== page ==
More workplaces are being asked to use their considerable economic impact to address social issues from health care to the environment, and how management is asked to help makes a difference, says a University of Michigan researcher.
Work-life balance is not an issue exclusive to women, particularly mothers — even men and those without children can suffer when they feel that their workplace culture is not family friendly, according to a new study.
As anyone who's worked in the gig economy knows, it can feel awfully lonely out there.
Work stress can lead to a host of problems for employees and organizations. While our intuition and some studies suggest the value of relaxation techniques such as meditation or exercise, there's another alternative that could work even better.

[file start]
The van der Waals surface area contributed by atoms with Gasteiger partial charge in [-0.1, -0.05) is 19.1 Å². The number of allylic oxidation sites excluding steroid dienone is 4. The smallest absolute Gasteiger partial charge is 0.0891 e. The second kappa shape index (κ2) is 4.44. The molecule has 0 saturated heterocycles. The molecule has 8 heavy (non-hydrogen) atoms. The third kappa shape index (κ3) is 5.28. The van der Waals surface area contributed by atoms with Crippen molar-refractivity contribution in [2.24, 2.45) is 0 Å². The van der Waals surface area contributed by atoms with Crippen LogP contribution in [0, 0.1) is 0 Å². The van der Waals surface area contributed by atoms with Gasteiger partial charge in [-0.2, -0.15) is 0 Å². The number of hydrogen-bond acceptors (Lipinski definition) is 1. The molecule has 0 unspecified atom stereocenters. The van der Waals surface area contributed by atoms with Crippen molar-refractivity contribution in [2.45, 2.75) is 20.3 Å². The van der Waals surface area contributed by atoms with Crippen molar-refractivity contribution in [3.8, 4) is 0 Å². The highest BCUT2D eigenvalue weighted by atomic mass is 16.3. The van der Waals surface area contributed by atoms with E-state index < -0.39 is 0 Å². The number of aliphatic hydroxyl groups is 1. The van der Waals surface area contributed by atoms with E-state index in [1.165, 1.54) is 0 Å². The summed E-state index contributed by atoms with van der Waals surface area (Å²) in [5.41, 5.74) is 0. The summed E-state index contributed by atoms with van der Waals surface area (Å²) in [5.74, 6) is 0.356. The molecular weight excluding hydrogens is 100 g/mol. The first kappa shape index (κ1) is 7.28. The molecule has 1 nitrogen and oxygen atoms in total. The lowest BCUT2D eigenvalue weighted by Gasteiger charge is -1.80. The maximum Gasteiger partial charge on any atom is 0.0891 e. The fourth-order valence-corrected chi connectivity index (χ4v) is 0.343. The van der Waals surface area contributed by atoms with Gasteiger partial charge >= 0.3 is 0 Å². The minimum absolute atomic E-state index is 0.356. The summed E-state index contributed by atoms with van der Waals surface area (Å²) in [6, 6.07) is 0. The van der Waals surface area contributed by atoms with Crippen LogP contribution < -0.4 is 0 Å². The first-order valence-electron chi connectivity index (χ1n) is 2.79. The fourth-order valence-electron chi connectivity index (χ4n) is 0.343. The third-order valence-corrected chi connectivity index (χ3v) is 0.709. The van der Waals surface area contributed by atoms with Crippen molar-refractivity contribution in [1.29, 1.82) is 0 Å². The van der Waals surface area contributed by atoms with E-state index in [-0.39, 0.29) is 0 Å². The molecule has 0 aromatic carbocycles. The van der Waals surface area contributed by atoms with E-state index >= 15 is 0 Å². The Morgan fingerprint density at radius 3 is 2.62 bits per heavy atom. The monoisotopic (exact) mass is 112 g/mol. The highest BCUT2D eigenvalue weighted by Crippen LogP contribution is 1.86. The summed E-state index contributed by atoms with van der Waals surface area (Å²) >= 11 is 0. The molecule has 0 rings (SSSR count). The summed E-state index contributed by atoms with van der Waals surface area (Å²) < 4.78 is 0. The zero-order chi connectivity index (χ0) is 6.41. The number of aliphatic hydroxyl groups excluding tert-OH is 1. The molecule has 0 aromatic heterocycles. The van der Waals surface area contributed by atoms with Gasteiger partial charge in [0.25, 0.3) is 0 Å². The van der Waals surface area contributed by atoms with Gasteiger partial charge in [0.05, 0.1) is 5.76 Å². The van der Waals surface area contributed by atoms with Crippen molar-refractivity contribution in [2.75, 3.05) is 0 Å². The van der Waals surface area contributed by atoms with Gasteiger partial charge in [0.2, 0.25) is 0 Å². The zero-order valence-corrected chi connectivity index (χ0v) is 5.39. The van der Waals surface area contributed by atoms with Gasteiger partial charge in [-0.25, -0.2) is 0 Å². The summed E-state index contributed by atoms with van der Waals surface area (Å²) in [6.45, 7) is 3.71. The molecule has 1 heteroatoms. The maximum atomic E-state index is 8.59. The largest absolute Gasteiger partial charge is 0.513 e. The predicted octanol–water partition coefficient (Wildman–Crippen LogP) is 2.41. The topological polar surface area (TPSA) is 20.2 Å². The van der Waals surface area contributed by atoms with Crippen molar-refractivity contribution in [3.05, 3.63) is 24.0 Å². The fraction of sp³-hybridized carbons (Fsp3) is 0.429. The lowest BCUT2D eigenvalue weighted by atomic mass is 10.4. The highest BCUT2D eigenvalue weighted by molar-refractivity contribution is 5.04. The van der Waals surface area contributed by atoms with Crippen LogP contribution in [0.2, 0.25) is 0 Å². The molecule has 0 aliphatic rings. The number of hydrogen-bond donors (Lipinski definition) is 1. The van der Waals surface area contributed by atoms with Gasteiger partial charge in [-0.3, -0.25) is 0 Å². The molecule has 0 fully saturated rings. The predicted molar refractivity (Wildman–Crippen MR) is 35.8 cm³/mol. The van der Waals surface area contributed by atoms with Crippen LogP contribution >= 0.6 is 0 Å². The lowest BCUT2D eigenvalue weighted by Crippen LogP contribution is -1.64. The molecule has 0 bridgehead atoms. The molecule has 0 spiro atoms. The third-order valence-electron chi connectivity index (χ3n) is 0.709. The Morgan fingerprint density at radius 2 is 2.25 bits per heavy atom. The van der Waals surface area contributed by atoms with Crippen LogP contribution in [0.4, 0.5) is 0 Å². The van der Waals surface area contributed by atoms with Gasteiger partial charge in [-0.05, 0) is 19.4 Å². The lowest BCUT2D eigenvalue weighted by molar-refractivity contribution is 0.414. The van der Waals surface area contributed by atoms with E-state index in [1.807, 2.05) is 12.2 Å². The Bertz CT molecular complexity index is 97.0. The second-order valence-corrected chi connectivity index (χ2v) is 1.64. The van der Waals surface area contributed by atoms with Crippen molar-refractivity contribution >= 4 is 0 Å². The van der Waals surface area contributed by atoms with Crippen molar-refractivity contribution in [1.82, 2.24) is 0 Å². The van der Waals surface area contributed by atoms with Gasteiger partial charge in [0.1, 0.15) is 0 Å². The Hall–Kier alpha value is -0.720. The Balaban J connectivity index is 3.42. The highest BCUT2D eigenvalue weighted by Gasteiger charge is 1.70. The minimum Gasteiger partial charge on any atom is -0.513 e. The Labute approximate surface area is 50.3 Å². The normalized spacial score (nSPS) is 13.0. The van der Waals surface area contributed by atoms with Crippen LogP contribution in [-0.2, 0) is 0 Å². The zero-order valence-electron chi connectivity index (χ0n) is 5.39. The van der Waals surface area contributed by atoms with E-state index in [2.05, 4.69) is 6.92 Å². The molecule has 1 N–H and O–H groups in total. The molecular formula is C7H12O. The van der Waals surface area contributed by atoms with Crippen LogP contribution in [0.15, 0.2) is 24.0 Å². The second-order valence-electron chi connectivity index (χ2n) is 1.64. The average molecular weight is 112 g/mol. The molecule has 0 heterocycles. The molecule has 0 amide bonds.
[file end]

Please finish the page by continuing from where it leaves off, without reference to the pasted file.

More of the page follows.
The University of Michigan has been recognized as a great place to work by the Chronicle of Higher Education for a 10th straight year.
The university was specifically recognized for outstanding benefits and compensation, based on the results of the Chronicle's 2017 "Great Colleges to Work For" survey of faculty and staff.
The nation's colleges and universities are major employers, and the University of Michigan is among the best, according to the results of the Chronicle of Higher Education's 2016 Great Colleges to Work For survey, released Monday.
This is the ninth consecutive year the university has been recognized.
U-M takes top marks as one of the best university workplaces in the U.S., according to the results of the Chronicle of Higher Education's 2015 Great Colleges to Work For survey of faculty and staff.